(March 26th 1931 - February 27th 2015)
I relate to Spock. He's a Vulcan, trapped between two worlds, and struggling daily to fit in. Someone who is struggling to communicate with people who are 'alien' to him. He's an 'outsider' on the Enterprise in many ways (in the beginning), but by Star Trek VI: The Undiscovered Country he has made his peace. He is at home with who he is, and where he is, in his life. A key part of that is Spock's journey in Star Trek: The Motion Picture, where he realises that he needs his (irrational?) emotions and feelings just as much as he needs his (rational?) logic and knowledge. Then follows his death and resurrection over the next three films, and his ultimate acceptance of himself, and his Human/Vulcan heritage. It is a terrific character arc, for my favourite Star Trek character. As someone on the autistic spectrum, life can be a daily challenge. A challenge to control my emotions, a challenge to balance the different 'sides' of myself, a challenge to communicate and understand and relate to those around me. When the worst moments happen to me, I'll often think 'what would Spock do?', and the answer is always that 'he would find a logical approach, somehow, and he would stay strong'. I relate to all those times when Spock is besieged by his emotions, and is challenged to control them. I've learnt from that. That I have is a testament to Leonard Nimoy's skills as an actor - he created a character of Spock (and a Vulcan race) who we could really believe in. I love the character of Spock, and the whole concept of the Vulcans (and, indeed, the Romulans). I'm intrigued by them, and how they relate to me. It's an ongoing journey, and Leonard Nimoy played as big a part in that as anybody.
Therefore, part of my tribute must be to watch Nimoy's most notable appearances as Spock in Star Trek. Given that Spock is such a key character, from The Cage through to The Undiscovered Country, that is easier said than done. A complete rewatch might be in order, but before I do that, I think a logical order (pun intended) of episodes would be as follows - The Naked Time, The Menagerie, Balance of Terror, The Galileo Seven, This Side of Paradise, Amok Time, Journey to Babel, The Immunity Syndrome, The Enterprise Incident, The Tholian Web and All Our Yesterdays. That's a mini-season of 12 episodes! Not all of Spock's notable moments, but many of them. Mirror, Mirror? Spock's Brain or The Way to Eden anyone? There's his appearance in The Next Generation too, in Unification, and the original series films are essential - The Motion Picture, The Wrath of Khan, The Search for Spock, The Voyage Home, The Final Frontier, and The Undiscovered Country. And, since he has a substantial role in the first, and a cameo in the second, both of the recent films - Star Trek and Star Trek Into Darkness. That is how far his Star Trek legacy goes.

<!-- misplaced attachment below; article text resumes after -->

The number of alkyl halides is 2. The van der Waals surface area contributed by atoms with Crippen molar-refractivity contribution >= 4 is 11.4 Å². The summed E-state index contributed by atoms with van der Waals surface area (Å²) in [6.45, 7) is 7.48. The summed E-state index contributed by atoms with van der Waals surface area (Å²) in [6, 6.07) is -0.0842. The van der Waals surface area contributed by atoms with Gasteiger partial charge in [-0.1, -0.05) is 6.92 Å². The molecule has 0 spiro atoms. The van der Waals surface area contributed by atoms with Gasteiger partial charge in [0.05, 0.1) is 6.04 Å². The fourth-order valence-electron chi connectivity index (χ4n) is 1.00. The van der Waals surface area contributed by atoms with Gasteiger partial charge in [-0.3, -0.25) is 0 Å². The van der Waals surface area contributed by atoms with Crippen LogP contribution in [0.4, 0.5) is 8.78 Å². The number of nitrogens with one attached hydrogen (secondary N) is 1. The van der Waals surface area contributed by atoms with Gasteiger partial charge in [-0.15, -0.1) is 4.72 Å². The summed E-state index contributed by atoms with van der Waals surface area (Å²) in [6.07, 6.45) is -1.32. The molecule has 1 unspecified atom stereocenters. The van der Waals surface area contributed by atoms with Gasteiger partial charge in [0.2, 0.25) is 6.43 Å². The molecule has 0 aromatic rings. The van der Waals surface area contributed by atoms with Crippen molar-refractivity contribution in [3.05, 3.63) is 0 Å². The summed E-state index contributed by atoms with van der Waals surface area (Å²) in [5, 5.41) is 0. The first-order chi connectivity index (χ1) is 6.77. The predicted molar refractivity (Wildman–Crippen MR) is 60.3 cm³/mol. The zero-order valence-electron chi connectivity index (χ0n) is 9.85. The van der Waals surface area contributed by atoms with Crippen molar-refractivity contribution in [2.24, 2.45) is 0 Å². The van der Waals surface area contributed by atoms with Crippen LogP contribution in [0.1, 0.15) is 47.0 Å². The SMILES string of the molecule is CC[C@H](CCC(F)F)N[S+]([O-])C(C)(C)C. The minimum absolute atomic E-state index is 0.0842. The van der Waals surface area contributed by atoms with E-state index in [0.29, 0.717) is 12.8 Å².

His final two tweets, in which he shared some of his poetry, were beautiful. As a poet, I felt that the best way to honour him would be to write a poem of my own. So here it is. It reflects upon Leonard Nimoy's final tweet, and a little tale from twitter. Leonard Nimoy made an offer to be the 'honorary' grandfather of anyone who was interested. I responded, as did a flood of others. It shows what a kind, caring, and gentle man he was. If I was accepted as one of his 'honorary' grandchildren, then I am proud to have been one. I'll miss reading his contributions on twitter, I'm sure many others will too.
'Garden of Life'.
Roses, Daffadils, Daisies
Each flower a memory,
segments of time,
those perfect moments.
Nothing can be eternal.
By the renewal of Spring,
new flowers are born.
Fresh, Bright, Alive.
Each one carries a 'memory',
forward and everlasting.
Memory of 'honorary' Grandfather.
He gave a home within,
his kind, caring, gentle heart,
for so many 'honorary' Grandchildren.
We won't ever forget him.
Remember. Live Long and Prosper.
© Robert Morrison, 2015
While I intended this solely as a tribute to Leonard Nimoy, I must spare a word or two for Maurice Hurley (August 16th 1939 - February 24th 2015) and Harve Bennett (August 17th 1930 - February 25th 2015), both of whom also passed away recently. Hurley had a key role in the early, formative years of Star Trek: The Next Generation, writing the classic episode Q Who?, and creating a (then!) unbeatable foe in the Borg. As good a legacy as any, he was also partly responsible for the character of Lore (Data's brother) and for introducing the Romulans into the new show. Bennett, who was producer from Star Trek: II (1982) through to Star Trek: V (1989), is responsible for Star Trek still being around today. He reinvigorated Star Trek and moved it forwards, while staying true to it's roots (not pure Roddenberry, perhaps, but still very much Star Trek). That is his very important legacy. I say this as someone who loves Star Trek: The Motion Picture by the way, I have room for different interpretations of Star Trek. Bennett's films feature many themes. The value of family and friendship, actions and their consequences, and revenge, and the needless destruction that it can cause. The trilogy of The Wrath of Khan, The Search for Spock, and The Voyage Home, explores the themes of death, resurrection and redemption.
My thoughts, prayers, and deepest condolences, go out to the friends and family of both Maurice Hurley and Harve Bennett. May they also 'Rest In Peace'.